Susan Miller
IN MEMORY - 2013
I am Professor Emeritus of English and Writing, University of Utah, retired this May, and have a BA from Valparaiso University (IN), and MA and PhD degrees from UNC-Chapel Hill. I have taught various writing and cultural studies courses, theories of writing and authorship, and eighteenth-century British literature. Now I occasionally teach History of the Book, work with Cystic Fibrosis patients and doctors, and lead a non-fiction creative writing group for medical professionals at the University of Utah Medical Sciences Center. I hope to expand the group at the VA hospital nearby, given its staff's newly difficult patient encounters.
I have taught at Georgia State University and directed writing at Ohio State University and the University of Wisconsin-Milwaukee. I moved to Utah as founding director of the University Writing Program in 1985. I am a Presidential Teacher/Scholar and have been awarded the university's Outstanding Research Award, a Bennion Public Service Professorship and the Hatch Teaching Award. Hard work makes for strange politics.
Because I am afraid of heights, am blind in one eye from a death-defying car accident in the early 70s, and hate speed on principle, I have also written 4 books about pedagogy and the history of writing, authorship, and rhetoric, and 4 textbooks (including the 9th ed. of Writing with a Purpose and most recently edited The Norton Book of Composition Studies). That is, Utah's outdoors is a blessing for others-you are always welcome to visit me, rent my large house for skiing and scenery, or, in fact, buy it so I can move closer to home. I am visiting DC at the reunion to look around for a place to re-settle, sans wagon trains, and maybe find part-time work.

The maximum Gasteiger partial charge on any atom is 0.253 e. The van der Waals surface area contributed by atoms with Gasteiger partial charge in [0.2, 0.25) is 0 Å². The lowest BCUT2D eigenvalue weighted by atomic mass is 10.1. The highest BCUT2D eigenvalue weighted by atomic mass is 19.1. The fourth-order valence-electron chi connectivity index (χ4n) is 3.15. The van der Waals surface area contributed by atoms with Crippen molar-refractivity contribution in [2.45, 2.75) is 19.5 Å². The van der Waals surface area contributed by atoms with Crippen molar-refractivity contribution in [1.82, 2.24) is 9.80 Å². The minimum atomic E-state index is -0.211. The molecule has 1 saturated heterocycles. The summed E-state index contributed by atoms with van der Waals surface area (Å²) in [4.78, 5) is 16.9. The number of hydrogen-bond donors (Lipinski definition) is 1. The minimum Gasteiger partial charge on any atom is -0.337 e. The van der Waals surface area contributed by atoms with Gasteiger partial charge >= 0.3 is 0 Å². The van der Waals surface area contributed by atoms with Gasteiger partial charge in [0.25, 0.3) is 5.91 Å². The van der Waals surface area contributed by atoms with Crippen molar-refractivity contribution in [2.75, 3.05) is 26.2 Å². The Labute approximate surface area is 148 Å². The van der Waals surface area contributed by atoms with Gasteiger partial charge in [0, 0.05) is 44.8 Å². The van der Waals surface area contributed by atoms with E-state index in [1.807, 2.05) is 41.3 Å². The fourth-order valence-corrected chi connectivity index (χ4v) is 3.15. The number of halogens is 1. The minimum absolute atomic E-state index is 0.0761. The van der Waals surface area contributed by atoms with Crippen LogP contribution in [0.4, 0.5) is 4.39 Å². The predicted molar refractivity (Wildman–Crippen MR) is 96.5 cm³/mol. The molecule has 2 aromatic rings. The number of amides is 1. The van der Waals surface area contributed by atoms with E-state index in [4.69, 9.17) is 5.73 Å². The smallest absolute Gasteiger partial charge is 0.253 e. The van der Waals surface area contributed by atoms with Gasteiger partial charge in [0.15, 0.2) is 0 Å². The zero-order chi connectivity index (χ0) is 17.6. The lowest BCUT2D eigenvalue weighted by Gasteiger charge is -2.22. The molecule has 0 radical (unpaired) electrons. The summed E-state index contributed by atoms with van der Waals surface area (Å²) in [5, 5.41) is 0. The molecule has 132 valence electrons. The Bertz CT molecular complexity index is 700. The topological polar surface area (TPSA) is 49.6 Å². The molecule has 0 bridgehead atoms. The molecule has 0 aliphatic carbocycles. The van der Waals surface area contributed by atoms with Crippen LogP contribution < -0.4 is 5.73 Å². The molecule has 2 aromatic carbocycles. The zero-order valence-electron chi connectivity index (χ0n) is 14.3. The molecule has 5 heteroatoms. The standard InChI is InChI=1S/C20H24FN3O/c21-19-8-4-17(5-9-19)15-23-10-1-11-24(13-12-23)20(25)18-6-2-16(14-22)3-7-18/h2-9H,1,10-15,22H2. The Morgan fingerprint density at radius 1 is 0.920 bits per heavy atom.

My recent picture is of me holding Mary Nell, my grandniece and the light of family life, who lives in Charleston, SC, with my nephew (who played Division One BBall at Wofford) and Nell, his lovely and equally accomplished wife. My brother, Jack, and his wife, Barbara, still live in Fredericksburg. He retires periodically; she is a VP of her company and advises admirals at Patuxent about things I never understand. It's safer that I don't. My parents lived in the Northern Neck after retiring, in White Stone, so I've always spent holidays in Virginia and think of it as home.
I am very grateful for my W-L experiences, which have guided me ever since through various stages: relatively brief marriage, being denied tenure for taking up and developing an ultimately successful but then non-existent academic field, traveling as innocently as possible and living in 4 extraordinary American cities, always as the tourist that DC natives are doomed to be everywhere else. As I've read our profiles, I see why that is so--we may be the last generation who had vivid choices about what sorts of consciousness to lose and to keep. I learned how to make those choices from thoughtful teachers and classmates who did both and have mostly enjoyed the results.